Iuliano, Joey; Welch, Madalyn; College of Architecture, Planning and Landscape Architecture (The University of Arizona., 2017-04-30)
    Homeowner Associations were originally created through groups of homeowners with similar ideas on what makes a perfect neighborhood. The policies were collaboratively made by these groups who had the same vision for their neighborhood. Over time, Homeowner Associations became more of an enforcement against the homeowners rather than working with the homeowners. The policies created tight restrictions against homeowners and these restrictions became costly. Communal areas within the neighborhood were maintained by Homeowner Association (HOA) fees that can become extremely costly depending on the intensity of the maintenance. This paper suggests solutions to adjusting the Homeowner’s Association policies in order to reduce costs and allow sustainable implementations to homes that may currently be constrained due to strict rules under Homeowner Association policies.
  • Defining Community Gardening: Why People Garden and How to get More Involved

    Chandler, John; College of Architecture, Planning and Landscape Architecture; Joey, Iuliano (The University of Arizona., 2017)
    1. Introduction: explanation of how gardening and food production related to agriculture has affected me personally and how that motivated me to choose this topic. 2. Literary review: gardening as we know it – This section will cover what we know about gardening and urban agriculture and how it can benefit the health of people and communities. 3. Literary review: Limits to gardening – This section will begin to discuss the limits and questions the capstone discusses about gardening that has been addressed in literature. What types of people participate in gardening? Why do those people garden? What does it require to garden? 4. Data collection & Results: This section will discuss in principle the collection of data to make a conclusion about gardening and how it affects the population that participate in it and how those can help define how to provide its benefits to more people. This will be structured in three ways, a firsthand analysis of the Community Gardens of Tucson as an intern, an interview with a garden manager with the community gardens, and a case study of a garden there. The interview will focus on what can be done about the population of people that use the gardens and how to recruit would-be gardeners as well as other barriers and challenges to community gardening. The case study will focus on the specific situation that an individual garden may go through. 5. Proposal: This section will discuss a possible way of recruiting more people into the realm of gardening, using the context from data collection and the current literature about the topic. 6. Limitations & Conclusion: This section analyses how the data collected can be used in a practical manner to better the practice of community gardening.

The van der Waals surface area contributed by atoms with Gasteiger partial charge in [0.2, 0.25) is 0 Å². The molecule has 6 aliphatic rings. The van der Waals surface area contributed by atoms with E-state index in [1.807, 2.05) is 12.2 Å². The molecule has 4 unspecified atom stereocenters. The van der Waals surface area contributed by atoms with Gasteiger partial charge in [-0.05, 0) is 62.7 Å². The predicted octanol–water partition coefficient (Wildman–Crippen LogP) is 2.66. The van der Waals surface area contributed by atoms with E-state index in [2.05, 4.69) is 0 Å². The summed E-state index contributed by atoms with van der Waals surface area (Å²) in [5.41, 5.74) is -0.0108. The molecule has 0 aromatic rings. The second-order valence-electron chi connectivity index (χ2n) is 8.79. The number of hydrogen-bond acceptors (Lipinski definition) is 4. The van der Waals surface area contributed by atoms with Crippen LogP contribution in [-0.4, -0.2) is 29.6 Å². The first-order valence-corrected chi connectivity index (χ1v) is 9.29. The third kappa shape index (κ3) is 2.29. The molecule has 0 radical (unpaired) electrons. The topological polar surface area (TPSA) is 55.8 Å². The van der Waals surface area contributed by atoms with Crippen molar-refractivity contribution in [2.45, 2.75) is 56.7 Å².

• Rainwater Harvesting at the University of Arizona

    College of Architecture, Planning and Landscape Architecture; Conrad, Kathryn; Iuliano, Joey (The University of Arizona., 2018-04-30)
  • Rainwater Harvesting at the University of Arizona

    College of Architecture, Planning and Landscape Architecture; Iuliano, Joseph (The University of Arizona., 2018-04-24)
    Cost-benefit analysis, case study, and research paper on the ENR2 Building and CAPLA on the University of Arizona Campus
  • Planting a seed in future generations: A Comparative Analysis of the Implementation of Sustainability Principles in Public High Schools of Tucson

    Guerrero Lopez, Ana Lucia; College of Architecture, Planning and Landscape Architecture; Zuniga-Teran, Adriana; Iuliano, Joseph (The University of Arizona., 2017)
    The following paper addresses the importance of sustainability in education and just how imperative it is that students receive an education that includes sustainability values and practices, and where their campuses act as examples of sustainable architecture and as living laboratories. The study was conducted in Tucson Arizona. Three schools from different districts were selected and studied as a means to evaluate the degree of implementation of sustainability principles in their academic curriculum and their built environment, and to identify potential barriers for wide implementation of sustainability principles in schools.
  • Designating and Maintaining Buffer Zones: A Look at Tucson’s Protected Lands

    Schmidt, Zachary A.; College of Architecture, Planning and Landscape Architecture; Randy Gimblett; Joey Iuliano (The University of Arizona., 2017-12)
    This paper examines the continued encroachment of Tucson, Arizona’s built environment on the borders of the surrounding protected lands. This will be a concern as the city of Tucson continues to grow and develop its rural areas. Case studies were conducted on three separate cities: Tucson, AZ, Estes Park, CO, and Missoula, MT. In each of the case studies the cities growth rate is looked at, as well as the zoning laws located around the boundaries of the cities respective protected lands. Tucson’s zoning laws and growth was compared to the other two case study cities. A sample buffer zone was created to show how these protected lands could help implement policies to maintain the ecosystems health, while also protecting Tucson’s rural population from dangerous encounters with wildlife or natural disasters.